California's water crisis is coming soon to the rest of America
Tim Reed, USGS California Water Science Center Supervisory Hydrologist taken February 4, 2014.
Western states have been dealing with water problems for a while, but they won't be alone for long.
As drought, flooding, and climate change restrict America's water supply, demands from population growth and energy production look set to increase, according to a report from the U.S. Government Accountability Office.
These two changes squeeze our natural water reserves from both directions. The stress is becoming clear and will soon manifest as water scarcity problems all over our country.
The California problem
Over the last four years, Californians have gotten a big wake-up call, as drought forces them to reconsider water as a scarce commodity.
The Metropolitan Water District of Southern California, the region's water supplier, will deliver 15% less water to cities in the greater Los Angeles area starting in July. The supplier won't cut off delivering water if demand is more than the quota, but it'll charge local utility companies that sell residents water up to four times more than the normal rate for the excess. And naturally, the utility companies will pass the cost on to their customers.
The water companies' cuts are a reaction to California Governor Jerry Brown's executive order that cities throughout the state reduce the amount of water they use by 25% - a groundbreaking mandate from the Governor's office to limit water use for the first time ever.
A looming national issue
While the rest of the US hasn't been ordered to reduce water use, that doesn't mean we have a free pass to use as much water as we want. Many states - 4o out of 50 according to the U.S. Government Accountability Office - have at least one region that's expected to face some kind of water shortage in the next 10 years.
Here's what that looks like:
According to Tim Davis, the Montana Water Resources Division administrator, a water shortage could strike any part of the state in any given year, Elaine S. Povich reports for the Pew Charitable Trusts.
In other cases, like Montana, water demand just keeps increasing, the 2015 State Water Plan says, while the amount of water available changes from year to year, and even within a year, depending on precipitation. The discrepancy between demand and availability means the state is likely going to encounter a water crisis in the next few years. The state is already making contingency plans for potential drought conditions in the future, Davis told Povich.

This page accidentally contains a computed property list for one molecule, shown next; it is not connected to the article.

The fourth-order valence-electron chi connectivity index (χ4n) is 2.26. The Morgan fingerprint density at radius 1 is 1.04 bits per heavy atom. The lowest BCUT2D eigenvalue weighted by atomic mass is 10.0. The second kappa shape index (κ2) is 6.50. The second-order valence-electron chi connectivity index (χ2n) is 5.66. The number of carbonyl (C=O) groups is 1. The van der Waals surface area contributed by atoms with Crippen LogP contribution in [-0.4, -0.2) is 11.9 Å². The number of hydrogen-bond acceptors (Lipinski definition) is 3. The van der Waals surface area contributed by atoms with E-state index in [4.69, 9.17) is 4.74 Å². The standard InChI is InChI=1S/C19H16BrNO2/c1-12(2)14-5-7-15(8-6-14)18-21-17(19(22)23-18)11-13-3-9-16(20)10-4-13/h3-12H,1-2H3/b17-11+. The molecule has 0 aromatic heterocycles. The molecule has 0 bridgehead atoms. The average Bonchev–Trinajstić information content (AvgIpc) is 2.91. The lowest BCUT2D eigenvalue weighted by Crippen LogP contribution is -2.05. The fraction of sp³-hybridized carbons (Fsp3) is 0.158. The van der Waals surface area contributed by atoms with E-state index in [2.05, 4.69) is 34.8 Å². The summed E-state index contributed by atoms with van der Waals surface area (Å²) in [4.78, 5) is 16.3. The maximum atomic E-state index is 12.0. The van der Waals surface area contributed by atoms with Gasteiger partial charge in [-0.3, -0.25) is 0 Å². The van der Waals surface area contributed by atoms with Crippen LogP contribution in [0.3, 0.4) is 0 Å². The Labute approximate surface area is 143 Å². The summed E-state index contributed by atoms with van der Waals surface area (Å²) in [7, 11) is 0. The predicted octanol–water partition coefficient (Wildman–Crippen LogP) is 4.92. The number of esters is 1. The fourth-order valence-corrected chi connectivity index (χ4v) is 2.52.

In other, coastal areas of the US, rising sea levels taint fresh water coastal aquifers with salt water, which means that water can't be consumed anymore without expensive desalination treatment. This is a looming threat for eastern and southern Maryland, according to the Government Accountability Office report.
Those worries are compounded by population growth in central and southern Maryland, which is putting pressure on the water supplies there. Though water managers in Maryland don't anticipate statewide shortages, they told the GAO some areas may struggle to find enough water for everyone moving in, because there isn't a feasible way to dramatically increase the amount of water available. So even those of us who live in parts of the country not experiencing drought could stand to put less stress on our water supplies.
In Colorado, officials told the Government Accountability Office they're keeping an eye on the effects of fracking on the state's water supply. Using water for fracking could contribute to local shortages in the drought-prone state, which only gets 12-16 inches of precipitation every year. Plus, a previous GAO report highlighted the risk that fracking can contaminate the water supply so humans can't use even the water they normally could.
Also out West, the U.S. Census Bureau projects the populations of Nevada and Arizona will more than double between 2000 and 2030. But those two states get some of the nation's lowest amounts of precipitation, so more people will be vying to use water resources that already aren't plentiful.
While any given person may not be directly causing these water issues, everyone plays a role in how much drinkable water there is in the US. The U.S. Geological Survey estimated that the average American used 88 gallons of water per day in 2010, the latest year it surveyed water use.
The entirety of humanity in America uses 27,400 million gallons per day around the house, for stuff like preparing food, washing clothes, flushing toilets, and watering lawns.
The map below from the U.S. Geological Survey shows how that breaks down by state on a daily basis, which doesn't even include the water that goes into producing the energy, food, and products we use. (For example, it takes over a gallon of water to grow a single almond.)UN estimates a fifth of the world's population lives in an area where water is scarce, and another fourth of the world's people don't have access to water because countries lack the infrastructure to distribute it.
By 2030, nearly half of everyone in the world will be living in countries highly stressed for water, according to UN predictions. Bank of America Merrill Lynch reports that water scarcity is our biggest problem worldwide, and projects that climate change will only make it worse.
Ready access to water is not something everyone in the world can take for granted, and Americans may not be able to much longer.
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